Rationale for choice of drug dosage We based the choice of TETA dosage used here on those employed in known clinical applications of TETA (TETA dihydrochloride or trientine) in the treatment of Wilson’s disease, and for the experimental therapy of diabetes. Dosages employed for the treatment of Wilson’s disease in adults typically vary from 750–2000 mg/day (equivalent to ~10.7-28.6 mg/kg-day in 70-kg adults) [50]. Here, we administered TETA disuccinate (a new salt form with improved stability characteristics [49]) in the drinking water to diabetic rats at 30 mg/day (equivalent to ~17 mg/day-rat or ~68 mg/kg-day of trientine in 250-g rats). This dosage is supported by our published dose-rising phase-1 clinical trial, where we showed that dosages of 1200 and 3600 mg/day (equivalent to ~17 and 51 mg/kg-day in 70-kg adults) were effective and well tolerated in healthy human volunteers [51] and also by our published phase-2 trial where 1200 mg/day of trientine (~17 mg/kg-day in 70-kg adults) administered for 12 months markedly improved LV mass in T2D patients with LVH [24].

Measurement of myocardial copper levels was performed by applying particle-induced X-ray emission spectroscopy (PIXE) with Rutherford backscattering spectrometry (RBS) in freeze-dried sections of ex vivo LV myocardium [52] according to established methods [53]. The calibration, measurements and limits of detection were based on the areas of the x-ray peaks as assessed by the software package GUPIX Elemental, and concentrations were extracted from PIXE spectra using GUPIX software (

Force and [Ca2+] i in left ventricular trabeculae were measured as previously described [54]. Briefly, unbranched and cylindrical trabeculae were dissected free from the underlying LV tissue and mounted on a force transducer (AE801, SensorOne, Sausalito CA) on the stage of an inverted microscopy (Nikon Diaphot 300, Japan). The trabeculae were perfused with Krebs-Henseleit (KH) solution containing (in mmol/L): NaCl, 118; KCl, 4.75; KH2PO4, 1.18; MgSO4, 1.18; NaHCO3, 24.8; and D-glucose, 10; with BDM, 20; CaCl2, 0.5; gassed with O2:CO2 95:5 [vol/vol]. Once the trabeculae were producing stable stimulus-evoked twitches, they were loaded with the fluorescent Ca2+ indicator fura-2/AM (10 μmol/L, 2-hr; Invitrogen, Carlsbad, CA). Force and [Ca2+]i were then measured simultaneously at a fixed sarcomere length (2.1-2.2 μm), either at 37°C, 5-Hz, and 1.5 mmol/L [Ca2+]o, or other experimental conditions. The ratio of the emitted fluorescence at the two excitation wavelengths (340/380 ratio) of fura-2 was obtained (Cairn Research, Faversham, Kent, UK) as a measurement of [Ca2+]i. The force measurements were normalized by the trabecular cross-sectional area and expressed as stress (mN/mm2).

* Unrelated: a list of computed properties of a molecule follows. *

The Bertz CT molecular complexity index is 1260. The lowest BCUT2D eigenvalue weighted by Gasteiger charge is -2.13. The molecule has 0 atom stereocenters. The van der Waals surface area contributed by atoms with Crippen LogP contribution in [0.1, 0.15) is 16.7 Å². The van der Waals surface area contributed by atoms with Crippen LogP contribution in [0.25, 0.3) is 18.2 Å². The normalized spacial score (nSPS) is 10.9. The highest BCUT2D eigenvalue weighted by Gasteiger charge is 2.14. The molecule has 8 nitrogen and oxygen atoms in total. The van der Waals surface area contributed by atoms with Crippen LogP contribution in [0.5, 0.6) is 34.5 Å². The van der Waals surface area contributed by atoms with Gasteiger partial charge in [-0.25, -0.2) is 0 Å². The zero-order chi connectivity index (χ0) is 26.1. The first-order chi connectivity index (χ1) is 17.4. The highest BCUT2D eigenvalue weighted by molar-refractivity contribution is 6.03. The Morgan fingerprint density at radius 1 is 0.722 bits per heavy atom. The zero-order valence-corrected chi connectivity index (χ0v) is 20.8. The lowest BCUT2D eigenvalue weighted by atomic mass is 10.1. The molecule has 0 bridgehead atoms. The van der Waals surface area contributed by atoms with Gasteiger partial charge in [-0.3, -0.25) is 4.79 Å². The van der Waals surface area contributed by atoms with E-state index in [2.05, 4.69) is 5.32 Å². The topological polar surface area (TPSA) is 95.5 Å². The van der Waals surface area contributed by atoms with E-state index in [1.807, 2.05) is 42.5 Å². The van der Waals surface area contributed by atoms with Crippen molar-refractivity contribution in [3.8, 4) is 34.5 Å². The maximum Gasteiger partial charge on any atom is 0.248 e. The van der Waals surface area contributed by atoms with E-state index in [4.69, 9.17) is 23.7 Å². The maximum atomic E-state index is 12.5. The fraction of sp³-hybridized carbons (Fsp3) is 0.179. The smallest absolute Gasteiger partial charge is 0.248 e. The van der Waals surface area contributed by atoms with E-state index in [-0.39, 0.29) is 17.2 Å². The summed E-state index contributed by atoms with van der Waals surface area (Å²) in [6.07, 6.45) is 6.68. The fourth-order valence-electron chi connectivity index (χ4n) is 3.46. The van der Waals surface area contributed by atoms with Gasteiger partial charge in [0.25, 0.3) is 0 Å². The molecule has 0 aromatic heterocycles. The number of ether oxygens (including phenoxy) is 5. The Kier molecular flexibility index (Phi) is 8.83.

The steady-state force-[Ca2+]i relationship was evaluated in LV trabeculae treated with 5 μmol/L of ryanodine, a plant alkaloid considered to block ryanodine receptor channels to generate a long-lived subconductance (half-open) state [55] and eventually to deplete the sarcoplasmic-reticular calcium stores. The drug effect reached steady state after 30-min exposure, whereupon fused tetani could be reliably elicited by rapid stimulation (12 Hz) for 6 s at a series of [Ca2+]o values from 0.5 mmol/L to the concentration where the maximum force was obtained. Tetanus at different [Ca2+]o was separated by a “resting” period of 2 min. To avoid precipitation at high Ca2+ concentrations, solutions used in these experiments were switched to a phosphate-free composition including (in mmol/L): NaCl, 108; KCl, 5; MgCl2, 1; HEPES, 5; NaCH2COOH, 20; and D-glucose, 10. Calibration in terms of absolute values of [Ca2+]i and data analysis were performed following published procedures [32, 54].